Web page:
Review published on June 8, 2018.
At the start of this book, Michael has died by suicide, leaving his family devastated and looking for answers. We hear the story from the perspective of his father Big Billy, struggling with morbid obesity and lost as a parent with his younger children and wife locked in their private grief. Turning tragedy into triumph, Billy decides to lose weight, raise public attention to suicide, and face down his own childhood demons in the name of his dead son. His family have reservations about his plans as Billy uses his sadness to try to create a better life for himself, his family, and wider society.
This is a well-researched and thorough portrait of the emotions surrounding the death of someone close to us, specifically in this case there are other confusions as Michael chose his death, but the reactions to grief are pretty universal and I felt able to relate to the story and in particular the thoughts and feelings people share throughout. The ideas are in depth and real, while being simply put and in a very readable format. I found myself flying through it and never got bored or felt it was a slog to find out what was going to happen, with a great pace it tells a story that is sad, hopeful and moving where you really care and wish the best on the characters. There are also some great uses of imagery in the text with accessible language.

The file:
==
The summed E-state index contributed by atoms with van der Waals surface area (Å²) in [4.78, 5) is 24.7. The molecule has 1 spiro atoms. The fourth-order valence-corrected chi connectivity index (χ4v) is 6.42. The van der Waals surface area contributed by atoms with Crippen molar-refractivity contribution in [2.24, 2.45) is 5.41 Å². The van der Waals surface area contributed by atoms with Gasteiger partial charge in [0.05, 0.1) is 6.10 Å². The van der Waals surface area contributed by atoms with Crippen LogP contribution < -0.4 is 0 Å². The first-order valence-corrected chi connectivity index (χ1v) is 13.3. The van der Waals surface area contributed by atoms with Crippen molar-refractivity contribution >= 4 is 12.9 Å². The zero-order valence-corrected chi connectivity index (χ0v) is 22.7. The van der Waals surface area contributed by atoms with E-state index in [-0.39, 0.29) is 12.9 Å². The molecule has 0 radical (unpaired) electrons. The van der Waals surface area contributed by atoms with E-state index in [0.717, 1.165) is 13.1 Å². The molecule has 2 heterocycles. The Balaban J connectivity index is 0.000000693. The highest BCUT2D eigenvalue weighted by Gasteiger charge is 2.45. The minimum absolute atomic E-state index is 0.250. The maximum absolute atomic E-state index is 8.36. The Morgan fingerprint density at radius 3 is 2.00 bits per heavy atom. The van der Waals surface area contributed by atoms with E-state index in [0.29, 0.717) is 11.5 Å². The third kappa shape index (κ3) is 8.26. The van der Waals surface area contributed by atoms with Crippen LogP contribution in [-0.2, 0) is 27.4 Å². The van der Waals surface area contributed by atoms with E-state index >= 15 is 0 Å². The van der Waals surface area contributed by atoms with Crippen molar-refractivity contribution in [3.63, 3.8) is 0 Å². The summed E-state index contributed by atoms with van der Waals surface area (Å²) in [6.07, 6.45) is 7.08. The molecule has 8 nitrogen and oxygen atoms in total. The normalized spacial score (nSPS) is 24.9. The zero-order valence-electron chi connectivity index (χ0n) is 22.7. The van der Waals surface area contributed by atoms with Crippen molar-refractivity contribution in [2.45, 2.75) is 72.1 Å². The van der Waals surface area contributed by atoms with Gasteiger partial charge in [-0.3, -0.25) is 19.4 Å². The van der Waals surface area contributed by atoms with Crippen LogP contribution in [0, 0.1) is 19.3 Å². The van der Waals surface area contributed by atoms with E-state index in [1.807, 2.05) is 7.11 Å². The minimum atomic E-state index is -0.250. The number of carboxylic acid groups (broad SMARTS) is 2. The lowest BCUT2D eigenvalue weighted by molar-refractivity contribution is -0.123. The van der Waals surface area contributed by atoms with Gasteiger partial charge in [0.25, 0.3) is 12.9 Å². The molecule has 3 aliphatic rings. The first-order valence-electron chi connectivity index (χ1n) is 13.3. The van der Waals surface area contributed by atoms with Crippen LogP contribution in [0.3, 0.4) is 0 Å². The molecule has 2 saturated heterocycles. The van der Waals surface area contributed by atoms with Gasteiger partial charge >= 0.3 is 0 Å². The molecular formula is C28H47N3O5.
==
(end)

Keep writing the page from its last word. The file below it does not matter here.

The main themes of the book are of transformation and what we find motivates us to make changes in our lives, emotions and relationships where you are drowned in grief and the wider social ideas about suicide. The story is set in Ireland but that isn’t a main feature of the novel, which I find is unusual for Irish books; it could take place in any village setting. I found it inspiring and would recommend it to someone who has lost someone dear to suicide, as I think they will find the story comforting. The ending is good but still realistic; not everything is resolved, but then it never would be.
Helen Corton 4/5
The Weight Of Him by Ethel Rohan
Atlantic Books 9781786491923 pbk Feb 2018
You may also like
- 03 JulBookHugger
The celebrated black felt homburg, belonging to François Mitterand, is no mere trophy to Daniel Mercier. Talisman-like,...